continues to protest, highlighting deep divisions. childrent of syrian must be tackled, says the u.n.. its refugee agency details 1.1 million youngsters from syria living as refugees. resistance is growing in israel as the government plans to eject 40,000 bedouin arabs from their homes in the desert. we begin in egypt, where the country's interim president has received a final text of an amended constitution. every drafting of the 2012 document began after the overthrow of mohamed morsi, to read it of the islamist influence of the muslim brotherhood. but the text is controversial because it consolidates wide ranging hour for the military. a referendum must now be held. at a time pro-morsi protesters have returned to tire rear square in significant numbers -- have returned to tahrir where. >> teargas & rent returned to the street in cairo as police pull out all the stops to clear square protest. first time supporters of president mohammed morsi gathered in large numbers for over a year. protest -- toe to continue to denounce what they call military role. justice fornding the martyrs of janu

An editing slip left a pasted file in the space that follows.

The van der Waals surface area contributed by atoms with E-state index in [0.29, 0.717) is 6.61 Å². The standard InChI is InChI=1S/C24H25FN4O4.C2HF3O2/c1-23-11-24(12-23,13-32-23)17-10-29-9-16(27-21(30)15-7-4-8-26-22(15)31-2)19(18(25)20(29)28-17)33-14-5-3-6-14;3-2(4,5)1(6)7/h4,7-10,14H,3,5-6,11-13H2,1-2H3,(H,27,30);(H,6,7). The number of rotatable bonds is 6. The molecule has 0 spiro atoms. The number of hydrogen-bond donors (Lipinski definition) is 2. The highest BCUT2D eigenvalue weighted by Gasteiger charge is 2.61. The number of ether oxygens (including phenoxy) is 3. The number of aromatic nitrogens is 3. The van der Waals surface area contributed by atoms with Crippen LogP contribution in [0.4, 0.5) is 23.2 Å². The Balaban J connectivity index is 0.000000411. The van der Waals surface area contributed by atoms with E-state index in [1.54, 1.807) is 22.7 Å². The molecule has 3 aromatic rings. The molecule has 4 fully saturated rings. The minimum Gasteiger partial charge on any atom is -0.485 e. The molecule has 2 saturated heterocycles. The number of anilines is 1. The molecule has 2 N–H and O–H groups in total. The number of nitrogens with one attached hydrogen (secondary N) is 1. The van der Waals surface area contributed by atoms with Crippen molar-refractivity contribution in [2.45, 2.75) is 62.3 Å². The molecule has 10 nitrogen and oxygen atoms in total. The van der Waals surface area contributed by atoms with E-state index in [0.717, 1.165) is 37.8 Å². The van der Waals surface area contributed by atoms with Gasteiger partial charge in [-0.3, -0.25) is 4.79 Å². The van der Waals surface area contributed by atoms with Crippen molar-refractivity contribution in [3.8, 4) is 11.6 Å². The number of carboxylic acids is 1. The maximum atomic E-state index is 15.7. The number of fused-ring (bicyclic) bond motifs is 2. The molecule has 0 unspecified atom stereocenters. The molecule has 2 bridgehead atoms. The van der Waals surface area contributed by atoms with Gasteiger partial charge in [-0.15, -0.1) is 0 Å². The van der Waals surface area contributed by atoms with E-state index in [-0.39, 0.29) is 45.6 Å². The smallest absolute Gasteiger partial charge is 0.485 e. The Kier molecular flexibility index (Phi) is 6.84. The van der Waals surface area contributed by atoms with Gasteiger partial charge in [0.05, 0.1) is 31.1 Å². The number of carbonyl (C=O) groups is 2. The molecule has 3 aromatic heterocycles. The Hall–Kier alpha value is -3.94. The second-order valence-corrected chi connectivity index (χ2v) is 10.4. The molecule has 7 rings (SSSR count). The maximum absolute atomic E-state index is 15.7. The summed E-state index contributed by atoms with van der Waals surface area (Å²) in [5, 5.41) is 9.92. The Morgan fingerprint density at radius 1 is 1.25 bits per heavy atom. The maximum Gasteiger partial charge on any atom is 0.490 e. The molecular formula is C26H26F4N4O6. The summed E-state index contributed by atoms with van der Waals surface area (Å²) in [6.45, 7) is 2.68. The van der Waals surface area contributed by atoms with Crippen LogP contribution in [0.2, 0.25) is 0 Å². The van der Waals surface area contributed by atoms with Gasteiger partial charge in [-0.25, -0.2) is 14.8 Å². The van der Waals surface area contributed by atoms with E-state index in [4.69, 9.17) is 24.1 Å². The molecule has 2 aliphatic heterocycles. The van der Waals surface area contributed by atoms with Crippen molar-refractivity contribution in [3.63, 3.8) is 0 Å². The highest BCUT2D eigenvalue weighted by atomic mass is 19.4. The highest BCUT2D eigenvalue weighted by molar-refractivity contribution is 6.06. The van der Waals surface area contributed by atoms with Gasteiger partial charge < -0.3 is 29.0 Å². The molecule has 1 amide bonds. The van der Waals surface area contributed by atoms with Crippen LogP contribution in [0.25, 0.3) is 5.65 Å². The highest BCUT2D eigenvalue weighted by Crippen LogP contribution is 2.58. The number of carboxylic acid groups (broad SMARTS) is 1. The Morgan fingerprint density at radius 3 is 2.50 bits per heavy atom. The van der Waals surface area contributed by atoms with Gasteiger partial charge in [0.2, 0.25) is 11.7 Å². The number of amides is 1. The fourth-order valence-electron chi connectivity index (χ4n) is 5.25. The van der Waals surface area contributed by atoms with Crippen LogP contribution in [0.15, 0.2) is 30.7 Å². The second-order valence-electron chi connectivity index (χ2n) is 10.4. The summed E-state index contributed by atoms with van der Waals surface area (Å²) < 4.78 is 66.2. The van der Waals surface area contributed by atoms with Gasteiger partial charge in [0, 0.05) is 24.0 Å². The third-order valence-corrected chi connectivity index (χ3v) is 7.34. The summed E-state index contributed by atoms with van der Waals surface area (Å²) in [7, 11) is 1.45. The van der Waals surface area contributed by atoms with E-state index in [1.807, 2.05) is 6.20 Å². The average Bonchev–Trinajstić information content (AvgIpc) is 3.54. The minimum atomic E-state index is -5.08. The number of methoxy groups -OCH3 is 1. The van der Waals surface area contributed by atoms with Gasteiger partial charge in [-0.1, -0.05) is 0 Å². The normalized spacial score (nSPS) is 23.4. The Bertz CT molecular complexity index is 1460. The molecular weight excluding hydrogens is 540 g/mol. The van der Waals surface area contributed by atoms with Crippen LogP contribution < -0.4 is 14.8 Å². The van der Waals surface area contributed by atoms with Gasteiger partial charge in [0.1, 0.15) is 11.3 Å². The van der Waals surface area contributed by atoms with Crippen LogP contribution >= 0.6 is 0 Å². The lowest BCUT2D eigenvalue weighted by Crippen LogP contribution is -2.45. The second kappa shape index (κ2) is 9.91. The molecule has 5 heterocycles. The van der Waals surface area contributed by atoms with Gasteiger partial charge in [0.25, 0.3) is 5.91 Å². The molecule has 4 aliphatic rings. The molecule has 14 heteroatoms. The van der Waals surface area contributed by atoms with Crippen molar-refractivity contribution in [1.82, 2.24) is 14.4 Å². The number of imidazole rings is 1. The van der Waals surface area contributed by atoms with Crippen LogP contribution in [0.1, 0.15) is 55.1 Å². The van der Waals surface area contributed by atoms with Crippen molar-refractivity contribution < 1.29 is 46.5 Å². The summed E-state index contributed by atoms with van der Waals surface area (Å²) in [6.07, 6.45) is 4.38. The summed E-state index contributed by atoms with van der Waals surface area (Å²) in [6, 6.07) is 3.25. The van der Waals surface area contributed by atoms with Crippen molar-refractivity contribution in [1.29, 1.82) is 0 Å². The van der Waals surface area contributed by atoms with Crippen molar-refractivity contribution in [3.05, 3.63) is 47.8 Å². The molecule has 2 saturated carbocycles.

tells us why. and people flee the central african republic, as violence escalates and the u.n. steps in. >> we begin with nub unemployment numbers. 298,000 people filed for benefits last week. this is only the second time it has been below 300,000. the labor department is also reported an average of 200,000 new jobs every month, from august to october. the employment firm challenger gray and christmas says employers announced fewer layoffs but that still leaves an important decision ahead for congress. for lawmakers don't about soon, they could lose their unemployment in just 23 days. congressional correspondent joins us live now. tell us what congress is doing? well, democrats today held a hear led by house majority lead tore hear from americans who benefited from long term insurance. they wanted to get a sense of what their stories were. we heard from one woman from huntington west virginia, she was working in a hospice o when she lost her job last spring. it was the first time in her adult life that she was without work. she talks about how these benefits helps her out. >> i have bee